The Return of $100 Oil
The Best Way to Profit from Higher Pump Prices
If you're waiting for this alleged Saudi revolution to send oil to $150, don't hold your breath.
The last time Saudis tried to arrange protests in Riyadh and Jeddah, no one really showed up.
But that won't keep them from trying again...
According to the latest Facebook ramblings out of Saudi Arabia, hundreds of people want the following — or are threatening action by March 11th:
government officials to be elected by the people
an independent judiciary
the right to assemble
freedom of expression
release of political prisoners
a minimum wage law
more employment opportunities
formation of an entity that would eliminate unfair taxes and corrupt practices by government
rebuilding the armed forces
reforming the conservative Sunni Muslim clerics
abolition of restrictions on women
And while I agree the people have a right to some of these things, they have a snowball's chance in hell of seeing these demands met.
Because regardless of people warning for $150 to $200 oil on a Saudi revolt, the Saudi oil spigot supplies 20% of the world's oil.
It's not going to be turned off.
The more likely scenario
Libya could send oil prices even higher.
They recently took close to 800,000 barrels off-line, meaning 1% of world output has just been removed. And there's a very real fear that Gaddafi could pull a “Saddam Hussein” and torch Libya's oil fields if he's pushed out.
In fact according to reports, Gaddafi has already ordered security forces to sabotage oil facilities throughout the country.
That would easily take 1.6 million barrels off-line... and send oil prices well above $105.
Plus, there's a fear of oil stoppage out of Algeria, which has one Tokyo-based bank calling for $220 oil.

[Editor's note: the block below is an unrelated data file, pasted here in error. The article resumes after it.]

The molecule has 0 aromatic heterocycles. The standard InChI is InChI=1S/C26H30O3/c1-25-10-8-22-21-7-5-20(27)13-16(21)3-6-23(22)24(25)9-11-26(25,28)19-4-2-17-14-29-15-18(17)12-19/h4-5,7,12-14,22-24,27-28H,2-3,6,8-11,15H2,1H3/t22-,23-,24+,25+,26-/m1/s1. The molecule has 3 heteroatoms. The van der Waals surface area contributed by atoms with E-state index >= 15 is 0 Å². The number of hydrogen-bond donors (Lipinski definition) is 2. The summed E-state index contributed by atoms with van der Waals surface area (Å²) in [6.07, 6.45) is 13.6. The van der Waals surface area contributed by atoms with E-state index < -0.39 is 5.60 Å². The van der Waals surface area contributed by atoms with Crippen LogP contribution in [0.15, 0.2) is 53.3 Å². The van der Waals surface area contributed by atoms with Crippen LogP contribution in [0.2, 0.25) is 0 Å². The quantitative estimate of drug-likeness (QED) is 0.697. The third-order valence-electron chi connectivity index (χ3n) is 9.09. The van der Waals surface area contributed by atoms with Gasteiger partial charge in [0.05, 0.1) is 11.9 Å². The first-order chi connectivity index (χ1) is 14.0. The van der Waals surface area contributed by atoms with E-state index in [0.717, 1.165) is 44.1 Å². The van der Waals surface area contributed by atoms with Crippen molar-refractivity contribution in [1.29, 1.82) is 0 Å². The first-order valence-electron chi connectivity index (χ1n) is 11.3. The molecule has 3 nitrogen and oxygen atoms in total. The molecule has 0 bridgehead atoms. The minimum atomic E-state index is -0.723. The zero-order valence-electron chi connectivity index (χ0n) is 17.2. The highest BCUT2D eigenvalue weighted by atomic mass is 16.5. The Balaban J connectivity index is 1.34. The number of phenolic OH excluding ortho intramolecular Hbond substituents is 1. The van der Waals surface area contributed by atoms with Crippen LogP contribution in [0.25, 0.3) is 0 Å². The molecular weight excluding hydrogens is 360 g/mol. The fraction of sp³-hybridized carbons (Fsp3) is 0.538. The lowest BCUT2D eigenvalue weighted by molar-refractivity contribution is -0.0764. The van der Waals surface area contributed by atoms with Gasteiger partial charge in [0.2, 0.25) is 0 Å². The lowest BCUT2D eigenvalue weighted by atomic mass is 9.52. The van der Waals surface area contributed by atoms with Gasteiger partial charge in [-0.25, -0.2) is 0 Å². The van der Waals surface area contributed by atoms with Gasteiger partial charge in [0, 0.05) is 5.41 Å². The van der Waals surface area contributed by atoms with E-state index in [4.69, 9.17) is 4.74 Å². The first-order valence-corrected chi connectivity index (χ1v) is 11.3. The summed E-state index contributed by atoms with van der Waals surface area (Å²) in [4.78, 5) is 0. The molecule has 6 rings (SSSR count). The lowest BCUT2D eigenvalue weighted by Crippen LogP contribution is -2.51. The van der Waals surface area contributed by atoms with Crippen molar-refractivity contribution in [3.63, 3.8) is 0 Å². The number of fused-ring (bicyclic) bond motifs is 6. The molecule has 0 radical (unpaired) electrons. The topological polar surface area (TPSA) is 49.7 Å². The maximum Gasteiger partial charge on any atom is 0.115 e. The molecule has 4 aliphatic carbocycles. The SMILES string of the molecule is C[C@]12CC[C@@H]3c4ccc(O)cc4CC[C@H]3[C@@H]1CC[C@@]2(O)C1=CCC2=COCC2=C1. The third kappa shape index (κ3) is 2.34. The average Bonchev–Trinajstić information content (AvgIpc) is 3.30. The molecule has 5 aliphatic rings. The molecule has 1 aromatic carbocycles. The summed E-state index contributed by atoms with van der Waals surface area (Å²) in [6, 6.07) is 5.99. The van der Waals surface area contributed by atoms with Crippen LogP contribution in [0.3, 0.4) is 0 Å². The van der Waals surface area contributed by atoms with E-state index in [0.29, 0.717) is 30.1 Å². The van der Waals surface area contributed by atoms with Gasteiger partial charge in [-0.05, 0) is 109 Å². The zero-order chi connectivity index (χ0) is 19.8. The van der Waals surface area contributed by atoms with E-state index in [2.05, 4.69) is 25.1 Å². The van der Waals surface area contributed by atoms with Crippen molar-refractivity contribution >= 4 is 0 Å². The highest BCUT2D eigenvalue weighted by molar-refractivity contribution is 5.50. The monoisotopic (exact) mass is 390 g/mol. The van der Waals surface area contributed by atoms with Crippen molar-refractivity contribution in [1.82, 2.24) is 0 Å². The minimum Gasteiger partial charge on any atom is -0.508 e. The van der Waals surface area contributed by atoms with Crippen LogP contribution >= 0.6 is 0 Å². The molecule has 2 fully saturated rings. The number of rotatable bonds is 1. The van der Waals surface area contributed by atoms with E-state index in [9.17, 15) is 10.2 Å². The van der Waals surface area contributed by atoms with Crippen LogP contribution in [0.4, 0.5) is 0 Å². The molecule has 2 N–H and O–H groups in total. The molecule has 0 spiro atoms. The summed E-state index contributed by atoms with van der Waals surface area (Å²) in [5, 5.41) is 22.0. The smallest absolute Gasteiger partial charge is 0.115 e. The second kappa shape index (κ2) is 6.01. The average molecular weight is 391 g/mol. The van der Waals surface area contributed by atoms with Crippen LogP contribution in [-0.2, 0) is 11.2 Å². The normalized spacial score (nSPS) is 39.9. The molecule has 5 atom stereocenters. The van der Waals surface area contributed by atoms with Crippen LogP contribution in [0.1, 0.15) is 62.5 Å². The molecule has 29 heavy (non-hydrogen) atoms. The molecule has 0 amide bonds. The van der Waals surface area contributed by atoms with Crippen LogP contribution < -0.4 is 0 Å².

But these aren't the only things that'll drive prices higher...
Tack on this alleged U.S. recovery, higher consumption in spring and summer months, rising demand from China, a destroyed dollar, and simple speculation of Saudi, Iran, Kuwait, and UAE problems, and consumers will get pinched by $4 pump prices, just as they were in 2008 and 2009.
Anything above $4 will have consumers hunkering down, reducing overhead and discretionary expenses.
How to profit as consumers cut back
With all eyes on the changes in the Middle East and their impact on oil prices, an uneasy feeling is brewing that it'll negatively impact consumer spending habits and the greater economy.
Just look at what happened to discretionary spending when oil hit $147 a barrel in 2008:
And the best way to profit from that is by buying put options on anything luxury, indulgence, or want-related.
A luxury retailer like Tiffany's (TIF) could easily fall apart. In fact it's already starting to do so:
Even Coach (COH) is showing signs of weakness...
The same is likely with the SPDR S&P Emerging Middle East & Africa ETF (GAF) once things blow over.
At least, that's how we're looking to trade the recent "fun" with options.
Stay Ahead of the Herd,
Ian L. Cooper
Analyst, Wealth Daily
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